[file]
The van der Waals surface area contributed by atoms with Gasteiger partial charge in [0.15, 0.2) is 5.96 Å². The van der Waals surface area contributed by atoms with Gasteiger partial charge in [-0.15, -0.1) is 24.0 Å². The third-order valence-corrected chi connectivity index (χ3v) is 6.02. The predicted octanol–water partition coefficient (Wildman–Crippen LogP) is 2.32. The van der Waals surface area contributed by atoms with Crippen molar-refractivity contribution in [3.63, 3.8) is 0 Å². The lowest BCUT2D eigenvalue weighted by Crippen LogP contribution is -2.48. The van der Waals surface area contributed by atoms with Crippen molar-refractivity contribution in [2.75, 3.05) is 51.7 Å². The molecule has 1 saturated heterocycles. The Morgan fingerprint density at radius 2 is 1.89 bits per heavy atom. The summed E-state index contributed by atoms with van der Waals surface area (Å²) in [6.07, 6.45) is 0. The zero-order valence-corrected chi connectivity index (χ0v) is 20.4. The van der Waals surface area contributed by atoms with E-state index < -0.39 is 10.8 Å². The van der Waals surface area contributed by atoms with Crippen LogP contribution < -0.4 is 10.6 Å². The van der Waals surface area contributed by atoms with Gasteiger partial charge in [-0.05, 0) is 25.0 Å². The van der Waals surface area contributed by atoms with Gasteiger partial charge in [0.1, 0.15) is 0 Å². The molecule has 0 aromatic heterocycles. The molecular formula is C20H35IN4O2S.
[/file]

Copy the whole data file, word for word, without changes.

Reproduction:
The van der Waals surface area contributed by atoms with Gasteiger partial charge in [0.15, 0.2) is 5.96 Å². The van der Waals surface area contributed by atoms with Gasteiger partial charge in [-0.15, -0.1) is 24.0 Å². The third-order valence-corrected chi connectivity index (χ3v) is 6.02. The predicted octanol–water partition coefficient (Wildman–Crippen LogP) is 2.32. The van der Waals surface area contributed by atoms with Crippen molar-refractivity contribution in [3.63, 3.8) is 0 Å². The lowest BCUT2D eigenvalue weighted by Crippen LogP contribution is -2.48. The van der Waals surface area contributed by atoms with Crippen molar-refractivity contribution in [2.75, 3.05) is 51.7 Å². The molecule has 1 saturated heterocycles. The Morgan fingerprint density at radius 2 is 1.89 bits per heavy atom. The summed E-state index contributed by atoms with van der Waals surface area (Å²) in [6.07, 6.45) is 0. The zero-order valence-corrected chi connectivity index (χ0v) is 20.4. The van der Waals surface area contributed by atoms with E-state index < -0.39 is 10.8 Å². The van der Waals surface area contributed by atoms with Crippen LogP contribution < -0.4 is 10.6 Å². The van der Waals surface area contributed by atoms with Gasteiger partial charge in [-0.05, 0) is 25.0 Å². The van der Waals surface area contributed by atoms with Gasteiger partial charge in [0.1, 0.15) is 0 Å². The molecule has 0 aromatic heterocycles. The molecular formula is C20H35IN4O2S.